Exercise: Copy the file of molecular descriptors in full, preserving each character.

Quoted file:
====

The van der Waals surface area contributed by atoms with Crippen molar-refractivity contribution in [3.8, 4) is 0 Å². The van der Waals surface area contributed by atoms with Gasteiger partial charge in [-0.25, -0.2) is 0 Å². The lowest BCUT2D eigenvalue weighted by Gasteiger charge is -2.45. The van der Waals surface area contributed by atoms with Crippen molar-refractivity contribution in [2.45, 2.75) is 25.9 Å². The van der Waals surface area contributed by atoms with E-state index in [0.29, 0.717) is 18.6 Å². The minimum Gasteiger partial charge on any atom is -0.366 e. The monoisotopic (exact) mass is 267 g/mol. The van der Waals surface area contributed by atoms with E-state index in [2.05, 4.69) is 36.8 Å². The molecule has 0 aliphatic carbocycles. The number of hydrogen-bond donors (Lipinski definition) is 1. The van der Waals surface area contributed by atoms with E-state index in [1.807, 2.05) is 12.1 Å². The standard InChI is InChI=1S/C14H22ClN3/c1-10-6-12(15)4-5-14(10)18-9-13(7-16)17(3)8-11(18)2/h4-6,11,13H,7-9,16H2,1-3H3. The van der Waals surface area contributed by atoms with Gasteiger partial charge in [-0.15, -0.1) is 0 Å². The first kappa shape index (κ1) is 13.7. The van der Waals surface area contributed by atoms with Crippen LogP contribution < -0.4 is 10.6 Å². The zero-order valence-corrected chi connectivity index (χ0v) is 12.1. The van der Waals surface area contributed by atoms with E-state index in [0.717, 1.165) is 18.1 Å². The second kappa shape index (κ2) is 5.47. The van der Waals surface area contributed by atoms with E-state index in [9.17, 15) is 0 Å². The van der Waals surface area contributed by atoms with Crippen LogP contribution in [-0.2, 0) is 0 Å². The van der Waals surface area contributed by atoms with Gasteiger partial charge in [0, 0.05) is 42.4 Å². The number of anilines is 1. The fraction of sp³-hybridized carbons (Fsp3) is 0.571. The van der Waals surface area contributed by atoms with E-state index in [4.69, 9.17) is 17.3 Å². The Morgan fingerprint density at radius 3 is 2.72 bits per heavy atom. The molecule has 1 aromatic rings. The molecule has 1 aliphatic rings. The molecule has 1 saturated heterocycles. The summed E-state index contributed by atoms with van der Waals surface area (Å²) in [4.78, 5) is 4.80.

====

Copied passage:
The van der Waals surface area contributed by atoms with Crippen molar-refractivity contribution in [3.8, 4) is 0 Å². The van der Waals surface area contributed by atoms with Gasteiger partial charge in [-0.25, -0.2) is 0 Å². The lowest BCUT2D eigenvalue weighted by Gasteiger charge is -2.45. The van der Waals surface area contributed by atoms with Crippen molar-refractivity contribution in [2.45, 2.75) is 25.9 Å². The van der Waals surface area contributed by atoms with E-state index in [0.29, 0.717) is 18.6 Å². The minimum Gasteiger partial charge on any atom is -0.366 e. The monoisotopic (exact) mass is 267 g/mol. The van der Waals surface area contributed by atoms with E-state index in [2.05, 4.69) is 36.8 Å². The molecule has 0 aliphatic carbocycles. The number of hydrogen-bond donors (Lipinski definition) is 1. The van der Waals surface area contributed by atoms with E-state index in [1.807, 2.05) is 12.1 Å². The standard InChI is InChI=1S/C14H22ClN3/c1-10-6-12(15)4-5-14(10)18-9-13(7-16)17(3)8-11(18)2/h4-6,11,13H,7-9,16H2,1-3H3. The van der Waals surface area contributed by atoms with Gasteiger partial charge in [-0.15, -0.1) is 0 Å². The first kappa shape index (κ1) is 13.7. The van der Waals surface area contributed by atoms with Crippen LogP contribution < -0.4 is 10.6 Å². The zero-order valence-corrected chi connectivity index (χ0v) is 12.1. The van der Waals surface area contributed by atoms with E-state index in [0.717, 1.165) is 18.1 Å². The second kappa shape index (κ2) is 5.47. The van der Waals surface area contributed by atoms with E-state index in [9.17, 15) is 0 Å². The van der Waals surface area contributed by atoms with Crippen LogP contribution in [-0.2, 0) is 0 Å². The van der Waals surface area contributed by atoms with Gasteiger partial charge in [0, 0.05) is 42.4 Å². The number of anilines is 1. The fraction of sp³-hybridized carbons (Fsp3) is 0.571. The van der Waals surface area contributed by atoms with E-state index in [4.69, 9.17) is 17.3 Å². The Morgan fingerprint density at radius 3 is 2.72 bits per heavy atom. The molecule has 1 aromatic rings. The molecule has 1 aliphatic rings. The molecule has 1 saturated heterocycles. The summed E-state index contributed by atoms with van der Waals surface area (Å²) in [4.78, 5) is 4.80.